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Relative Pronouns–Who, Whom, Whose, That, and Which

Relative Pronouns–Who, Whom, Whose, That, and Which

Relative pronouns are pronouns that give us more information about a noun in a sentence. They also help us combine two sentences into one. We know that a pronoun takes the place of a noun. Relative pronouns, however, are a little different. Instead of replacing a noun, they “relate” to it by giving us more information about it. Like any pronoun, relative pronouns can be used with subjects, objects, or to show possession. In this posting I talk about how to use relative pronouns. I include many example sentences. The download at the end will give you additional practice combining sentences and getting more information using relative pronouns.

There are 5 relative pronouns: who, whom, whose, that, and which. Let is look at each one.

Relative pronouns that we use with people

  1. who–This relative pronoun is always used along with the subject of a sentence. Look at these sentences:

My mother speaks 3 languages. My mother was born in Europe. 

The word mother is the subject of both sentences. Each sentence gives us a different piece of information about my mother. We can use who to give more information about my mother and combine the two sentences into one:

My mother, who was born in Europe, speaks 3 languages. 

My mother, who speaks 3 languages, was born in Europe.   The word who relates to my mother, the subject. The meaning of both combined sentences is essentially the same.

2. whom–This relative pronoun relates to an object. Look at these sentences:

I received a car as a present from my uncle. My uncle is a doctor. 

The word car is the direct object of the sentence. If we combine the two, this is what we have:

My uncle, from whom I received a car as a present, is a doctor.   Note that in the first single sentence, the word uncle is the object of a preposition. In the combined sentence, uncle becomes the subject and car becomes the object of a preposition. Whom relates to my uncle.

Look at these sentences:

This is Sarah. You met her at my party last week. 

When we combine them, this is what we have:

This is Sarah, whom you met at my party last week. 

Note that many native English speaker confuse who and whom. Many simply don’t use whom, and use who for everything. Unless you are writing something for an academic journal or delivering a lecture to a university class, most Americans will not care if you use who for everything, even though it is technically incorrect.

Relative pronouns to use with things

  1. that–The relative pronoun that can relate to either a subject or an object.

Here is an example of that relating to a subject:

I read a mystery novel. It was very exciting. Note that the word novel is a direct object in the first sentence. When we combine the sentences, novel will become the subject, and that will relate to it.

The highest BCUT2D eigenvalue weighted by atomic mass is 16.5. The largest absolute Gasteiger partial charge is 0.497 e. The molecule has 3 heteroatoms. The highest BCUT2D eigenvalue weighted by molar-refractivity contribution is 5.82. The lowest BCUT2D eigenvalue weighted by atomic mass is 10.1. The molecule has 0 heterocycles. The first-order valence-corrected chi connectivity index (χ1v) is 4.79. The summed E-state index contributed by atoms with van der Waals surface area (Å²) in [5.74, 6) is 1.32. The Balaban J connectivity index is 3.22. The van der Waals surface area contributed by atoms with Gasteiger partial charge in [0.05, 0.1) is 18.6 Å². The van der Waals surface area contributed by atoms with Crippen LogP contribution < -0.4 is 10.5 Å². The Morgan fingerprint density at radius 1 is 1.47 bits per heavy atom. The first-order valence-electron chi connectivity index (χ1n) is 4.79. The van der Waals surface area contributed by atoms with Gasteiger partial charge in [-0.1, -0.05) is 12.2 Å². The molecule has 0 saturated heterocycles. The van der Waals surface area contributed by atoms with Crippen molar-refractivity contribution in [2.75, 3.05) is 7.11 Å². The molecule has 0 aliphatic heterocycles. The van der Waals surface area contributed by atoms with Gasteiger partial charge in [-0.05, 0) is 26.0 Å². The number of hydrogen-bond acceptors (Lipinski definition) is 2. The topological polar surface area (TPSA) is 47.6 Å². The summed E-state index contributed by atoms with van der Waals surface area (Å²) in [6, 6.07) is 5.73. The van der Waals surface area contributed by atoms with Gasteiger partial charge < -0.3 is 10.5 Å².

The mystery novel that I read was very exciting. 

Here is an example of that relating to an object:

Joseph built a new house. The house is beautifully decorated.   Note that house is the object. It will also be the object when the sentence is combined.

Joseph built a new house that is beautifully decorated. 

We can also turn this sentence around so that house becomes the subject. We can still use that.

The house that Joseph build is beautifully decorated. 

2. which–The relative pronoun which can also be used with both a subject and an object. Which has the same meaning as that.

Here is an example of which used with a subject.

I bought a used car. It caused me trouble.   The word car is direct object of the first sentence. When we combine the sentences, however, it will become the subject.

The used car which I bought caused me trouble. 

Below is an example of which relating to an object.

They used money to buy their new washing machine. The money came from their savings account. 

The money, with which they bought their new washing machine, came from their savings account.   Note that in the combined sentence, the word money becomes the object of a preposition.

If we go back to the car, we can use which to relate to an object as well. 

I bought a used car which caused me trouble. 

A relative pronoun to use with people and things

The relative pronoun whose shows possession. We can use it to show possession for both people and things. Look at the following sentences. The show whose relating to people.

My cousin is living in a hotel. His house burned down last week. In this case, we are focusing on two words, cousin and house. The house belongs to my cousin. Mu cousin possesses the house.

My cousin, whose house burned down last week, is living in a hotel.

Here is another example.

Bob Smith is a terrible tennis player. His father plays tennis professionally. 

Bob Smith, whose father plays tennis professionally, is a terrible tennis player. 

Here is an example of whose as it relates to showing possession for a thing.

My car is in the shop. Its brakes failed.

My car, whose brakes failed, is in the shop.

You now know that there are 5 relative pronouns: who, whom, whose, that, and which. They can be used as subjects, objects, or to show possession. They give us more information about the subject or object of the sentence. We also use them to combine two sentences into one. The download will give you more practice combining sentences using relative pronouns.

You can download the practice sheet now!

Idioms of the day

  1. a song and dance–This means to tell someone a long, complicated story that probably isn’t true, and is meant to mislead or distract the listener. I asked my boss why I didn’t get a raise, and he wouldn’t answer me. Instead he gave me a song and dance about how hard his life was.
  2. shake a leg–This means to hurry up. We’re running late, so please shake a leg and get ready.

 

 

 

Misty Davidson
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